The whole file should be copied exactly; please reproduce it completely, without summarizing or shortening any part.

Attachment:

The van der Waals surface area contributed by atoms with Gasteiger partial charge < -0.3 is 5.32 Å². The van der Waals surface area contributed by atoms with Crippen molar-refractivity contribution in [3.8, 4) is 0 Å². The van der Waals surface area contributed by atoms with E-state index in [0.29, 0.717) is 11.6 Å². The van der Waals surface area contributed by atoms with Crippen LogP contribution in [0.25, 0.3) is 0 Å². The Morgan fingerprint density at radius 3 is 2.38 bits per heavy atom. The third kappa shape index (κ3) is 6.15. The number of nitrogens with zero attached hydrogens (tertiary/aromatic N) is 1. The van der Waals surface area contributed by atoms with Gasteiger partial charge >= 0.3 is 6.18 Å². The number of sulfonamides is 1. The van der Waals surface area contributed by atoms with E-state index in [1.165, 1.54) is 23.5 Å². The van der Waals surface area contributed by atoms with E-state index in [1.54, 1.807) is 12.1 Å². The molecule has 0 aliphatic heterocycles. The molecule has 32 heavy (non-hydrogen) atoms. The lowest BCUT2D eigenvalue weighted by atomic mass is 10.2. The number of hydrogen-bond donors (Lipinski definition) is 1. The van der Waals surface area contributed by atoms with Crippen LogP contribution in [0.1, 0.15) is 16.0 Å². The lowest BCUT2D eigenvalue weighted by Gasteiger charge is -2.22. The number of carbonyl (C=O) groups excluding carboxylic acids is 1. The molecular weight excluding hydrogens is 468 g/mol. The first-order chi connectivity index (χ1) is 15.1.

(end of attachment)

The van der Waals surface area contributed by atoms with Gasteiger partial charge < -0.3 is 5.32 Å². The van der Waals surface area contributed by atoms with Crippen molar-refractivity contribution in [3.8, 4) is 0 Å². The van der Waals surface area contributed by atoms with E-state index in [0.29, 0.717) is 11.6 Å². The van der Waals surface area contributed by atoms with Crippen LogP contribution in [0.25, 0.3) is 0 Å². The Morgan fingerprint density at radius 3 is 2.38 bits per heavy atom. The third kappa shape index (κ3) is 6.15. The number of nitrogens with zero attached hydrogens (tertiary/aromatic N) is 1. The van der Waals surface area contributed by atoms with Gasteiger partial charge >= 0.3 is 6.18 Å². The number of sulfonamides is 1. The van der Waals surface area contributed by atoms with E-state index in [1.165, 1.54) is 23.5 Å². The van der Waals surface area contributed by atoms with E-state index in [1.54, 1.807) is 12.1 Å². The molecule has 0 aliphatic heterocycles. The molecule has 32 heavy (non-hydrogen) atoms. The lowest BCUT2D eigenvalue weighted by atomic mass is 10.2. The number of hydrogen-bond donors (Lipinski definition) is 1. The van der Waals surface area contributed by atoms with Crippen LogP contribution in [0.1, 0.15) is 16.0 Å². The lowest BCUT2D eigenvalue weighted by Gasteiger charge is -2.22. The number of carbonyl (C=O) groups excluding carboxylic acids is 1. The molecular weight excluding hydrogens is 468 g/mol. The first-order chi connectivity index (χ1) is 15.1.